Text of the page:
Results confirm thrombocytopenia, and very few platelet clumps are detected. Considering the patient’s breed, macrothombocytopenia, an inherited condition present in ≈30% to 50% of Cavalier King Charles Spaniels, is suspected.9 It typically presents with thrombocytopenia and macrothrombocytes but normal coagulation.9 To confirm this suspicion, an add-on expert review by a board-certified clinical pathologist is ordered.

Pathologist review confirms the presence of numerous macrothrombocytes. Surgery is elected, given the high prevalence of inherited macrothrombocytopenia in Cavalier King Charles Spaniels.

Use of the Vetscan Imagyst to review the blood smear allowed verification of CBC results and rapid review by a clinical pathologist. This provided quick peace of mind for the clients and allowed surgery to occur the same day rather than having to postpone and reschedule while waiting for results.

Adult Sick Pet Examination

At 3 years of age, Blaze is presented for headshaking and scratching at his ears and ventral abdomen. On examination, thick, dark brown, waxy exudate with erythema is identified in both ear canals. The tympanum cannot be viewed. The skin in the inguinal region is diffusely erythematous with occasional crusts.

The veterinarian recommends ear and skin cytology to guide treatment. The veterinary team collects and prepares Blaze’s ear swabs and a skin impression smear and scans them into the Vetscan Imagyst for analysis. While the sample is being analyzed, the veterinary team members proceed with client communication.

The Vetscan Imagyst offers AI dermatology cytologic review of ear smears, skin impression smears, and skin swabs.10 Yeast, cocci and rod bacteria, and inflammatory cells can all be detected with accuracy comparable to board-certified clinical pathologists.10 Cytology is a powerful tool in dermatology that can help guide treatment plans and support antimicrobial stewardship by confirming the presence of bacteria and/or yeast prior to the institution of treatment.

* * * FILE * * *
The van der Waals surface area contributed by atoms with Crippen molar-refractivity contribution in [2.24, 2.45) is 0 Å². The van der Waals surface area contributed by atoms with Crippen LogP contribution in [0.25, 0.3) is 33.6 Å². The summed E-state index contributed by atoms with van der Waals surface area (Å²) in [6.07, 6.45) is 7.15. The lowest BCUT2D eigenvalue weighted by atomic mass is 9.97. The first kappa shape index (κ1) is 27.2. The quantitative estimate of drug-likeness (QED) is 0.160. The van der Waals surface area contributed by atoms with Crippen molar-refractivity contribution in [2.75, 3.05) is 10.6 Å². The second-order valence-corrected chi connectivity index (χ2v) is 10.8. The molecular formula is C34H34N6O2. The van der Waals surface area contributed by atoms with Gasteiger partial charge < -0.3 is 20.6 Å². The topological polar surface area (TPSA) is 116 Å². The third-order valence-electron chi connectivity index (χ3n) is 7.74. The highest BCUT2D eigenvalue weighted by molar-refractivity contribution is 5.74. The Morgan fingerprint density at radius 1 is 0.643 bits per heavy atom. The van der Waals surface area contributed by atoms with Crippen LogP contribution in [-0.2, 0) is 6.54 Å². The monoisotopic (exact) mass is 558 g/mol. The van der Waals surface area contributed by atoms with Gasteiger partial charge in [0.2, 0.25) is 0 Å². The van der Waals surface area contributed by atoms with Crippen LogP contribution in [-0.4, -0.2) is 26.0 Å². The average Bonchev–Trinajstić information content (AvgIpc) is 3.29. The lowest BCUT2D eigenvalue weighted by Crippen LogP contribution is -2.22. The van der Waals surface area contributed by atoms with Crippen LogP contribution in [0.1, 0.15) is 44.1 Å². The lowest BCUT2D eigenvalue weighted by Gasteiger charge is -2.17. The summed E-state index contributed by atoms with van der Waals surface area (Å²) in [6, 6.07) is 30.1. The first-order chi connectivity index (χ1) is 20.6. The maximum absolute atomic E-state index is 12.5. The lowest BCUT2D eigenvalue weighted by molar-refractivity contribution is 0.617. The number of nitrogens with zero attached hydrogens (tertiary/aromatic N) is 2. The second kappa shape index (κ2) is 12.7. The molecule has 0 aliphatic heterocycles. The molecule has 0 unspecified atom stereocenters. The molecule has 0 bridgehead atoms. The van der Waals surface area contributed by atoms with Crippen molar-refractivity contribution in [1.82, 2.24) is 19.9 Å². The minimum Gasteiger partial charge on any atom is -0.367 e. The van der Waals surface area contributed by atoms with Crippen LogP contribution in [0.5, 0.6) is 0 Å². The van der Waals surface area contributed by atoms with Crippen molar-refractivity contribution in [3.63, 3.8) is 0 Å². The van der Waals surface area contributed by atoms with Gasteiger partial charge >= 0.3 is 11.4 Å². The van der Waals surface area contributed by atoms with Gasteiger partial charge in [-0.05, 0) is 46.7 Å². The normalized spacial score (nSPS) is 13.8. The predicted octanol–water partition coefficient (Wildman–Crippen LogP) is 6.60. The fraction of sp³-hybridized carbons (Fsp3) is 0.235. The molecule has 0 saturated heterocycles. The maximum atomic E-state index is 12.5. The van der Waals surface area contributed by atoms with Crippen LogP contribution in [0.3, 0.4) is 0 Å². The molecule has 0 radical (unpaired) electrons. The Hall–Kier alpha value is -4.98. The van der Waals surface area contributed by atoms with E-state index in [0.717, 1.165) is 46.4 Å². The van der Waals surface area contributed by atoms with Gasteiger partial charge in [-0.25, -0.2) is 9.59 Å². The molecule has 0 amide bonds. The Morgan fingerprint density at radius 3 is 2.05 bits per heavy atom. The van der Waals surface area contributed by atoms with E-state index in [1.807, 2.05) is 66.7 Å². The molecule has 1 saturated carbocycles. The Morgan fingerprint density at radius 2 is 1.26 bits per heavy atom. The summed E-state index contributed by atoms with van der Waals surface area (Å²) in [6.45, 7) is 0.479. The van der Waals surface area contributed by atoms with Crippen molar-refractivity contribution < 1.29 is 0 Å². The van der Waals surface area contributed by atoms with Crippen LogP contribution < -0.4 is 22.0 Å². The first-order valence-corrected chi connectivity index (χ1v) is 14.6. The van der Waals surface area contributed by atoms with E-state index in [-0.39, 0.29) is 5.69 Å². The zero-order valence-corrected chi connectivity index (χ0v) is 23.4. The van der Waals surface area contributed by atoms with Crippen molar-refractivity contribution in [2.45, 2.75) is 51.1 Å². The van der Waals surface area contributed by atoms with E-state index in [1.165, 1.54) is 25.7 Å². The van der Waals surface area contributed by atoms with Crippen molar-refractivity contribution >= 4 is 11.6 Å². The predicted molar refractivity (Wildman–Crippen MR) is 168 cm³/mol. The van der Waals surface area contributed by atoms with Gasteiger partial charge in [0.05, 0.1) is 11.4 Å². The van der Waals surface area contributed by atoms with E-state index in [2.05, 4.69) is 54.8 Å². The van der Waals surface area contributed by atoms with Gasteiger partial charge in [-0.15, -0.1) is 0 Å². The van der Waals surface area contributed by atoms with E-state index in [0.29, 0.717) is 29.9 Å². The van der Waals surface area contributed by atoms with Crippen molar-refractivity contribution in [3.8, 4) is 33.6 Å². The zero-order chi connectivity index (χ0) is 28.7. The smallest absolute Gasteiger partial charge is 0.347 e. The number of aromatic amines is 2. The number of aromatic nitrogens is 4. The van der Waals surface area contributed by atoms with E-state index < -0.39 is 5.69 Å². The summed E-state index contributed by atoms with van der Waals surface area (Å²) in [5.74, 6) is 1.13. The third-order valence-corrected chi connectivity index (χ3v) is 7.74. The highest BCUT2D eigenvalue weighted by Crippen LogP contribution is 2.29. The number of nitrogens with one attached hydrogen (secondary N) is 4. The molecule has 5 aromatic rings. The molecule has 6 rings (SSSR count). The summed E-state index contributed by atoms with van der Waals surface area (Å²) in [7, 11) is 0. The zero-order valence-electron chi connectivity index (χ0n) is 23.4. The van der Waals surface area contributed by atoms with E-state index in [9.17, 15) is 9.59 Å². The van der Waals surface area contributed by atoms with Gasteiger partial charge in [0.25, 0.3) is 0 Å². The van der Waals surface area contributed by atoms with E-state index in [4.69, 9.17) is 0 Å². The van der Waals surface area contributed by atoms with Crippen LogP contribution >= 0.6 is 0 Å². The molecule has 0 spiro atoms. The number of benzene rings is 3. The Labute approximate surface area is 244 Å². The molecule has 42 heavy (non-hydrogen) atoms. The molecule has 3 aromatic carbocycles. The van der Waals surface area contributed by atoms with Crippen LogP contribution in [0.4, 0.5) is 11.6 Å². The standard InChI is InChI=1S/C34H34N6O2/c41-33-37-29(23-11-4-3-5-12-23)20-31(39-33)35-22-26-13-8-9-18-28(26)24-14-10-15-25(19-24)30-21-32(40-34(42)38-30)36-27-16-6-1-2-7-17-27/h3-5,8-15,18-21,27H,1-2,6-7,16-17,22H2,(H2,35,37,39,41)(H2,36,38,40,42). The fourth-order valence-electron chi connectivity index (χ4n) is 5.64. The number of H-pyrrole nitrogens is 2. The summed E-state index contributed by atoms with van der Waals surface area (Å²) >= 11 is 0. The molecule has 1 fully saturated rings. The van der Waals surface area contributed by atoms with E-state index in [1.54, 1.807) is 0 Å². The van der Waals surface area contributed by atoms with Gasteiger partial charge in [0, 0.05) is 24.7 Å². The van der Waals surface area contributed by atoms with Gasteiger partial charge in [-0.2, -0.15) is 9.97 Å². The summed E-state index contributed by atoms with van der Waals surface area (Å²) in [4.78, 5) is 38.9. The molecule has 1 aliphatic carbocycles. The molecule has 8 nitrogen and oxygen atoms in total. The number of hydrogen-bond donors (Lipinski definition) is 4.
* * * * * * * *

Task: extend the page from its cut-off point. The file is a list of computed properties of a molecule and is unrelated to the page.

Large amounts of yeast, cocci, and inflammatory cells are detected bilaterally with ear cytology. Skin cytology reveals cocci and numerous neutrophils. Otitis externa and pyoderma are diagnosed, and a treatment plan that addresses both pruritus and infection is developed. The client is given a printout containing images of the microorganisms found with cytology, providing a visual representation of the degree of infection and improving the perceived value of the diagnostic testing.

Adult Wellness Examination

At 5 years of age, Blaze comes in for his annual physical examination. During the physical examination, a small (5-mm diameter) dermal nodule near the right hip is identified. Aspiration and cytology of the lump are recommended, and the owner agrees. Aspirates are obtained and slides are prepared, stained, and scanned using the Vetscan Imagyst.

With the Vetscan Imagyst, sample submission can include up to 4 slides for a set cost. Samples from up to 2 sites can be included for the same base cost, as long as the maximum number of slides does not exceed 4.12 If a sample is nondiagnostic, a resubmission is allowed for no additional fee. Consultation with a board-certified clinical pathologist is available as needed.


Blaze’s cytology results are reported in 32 minutes and reveal a diagnosis of a mast cell tumor. A treatment plan is discussed during this visit, and the owner schedules Blaze for surgical excision of the mass. As compared with traditional turnaround times, Blaze’s owner was able to get results during the initial appointment and discuss next steps with his care team without delay.


The Zoetis Vetscan Imagyst provides rapid and accurate fecal testing, blood smear evaluation, dermatologic cytology, and digital cytology through a combination of artificial intelligence and remote evaluation and support by board-certified clinical pathologists.

Over the course of Blaze’s life, he was able to benefit from rapid and accurate diagnostic results, which also allowed his care team to efficiently address his medical needs and provide personalized care to both him and his owner. The Vetscan Imagyst improved efficiency and workflow for his care team, allowing them to spend time where it counts most: with Blaze and his owner.


Sponsored Bysponsor logo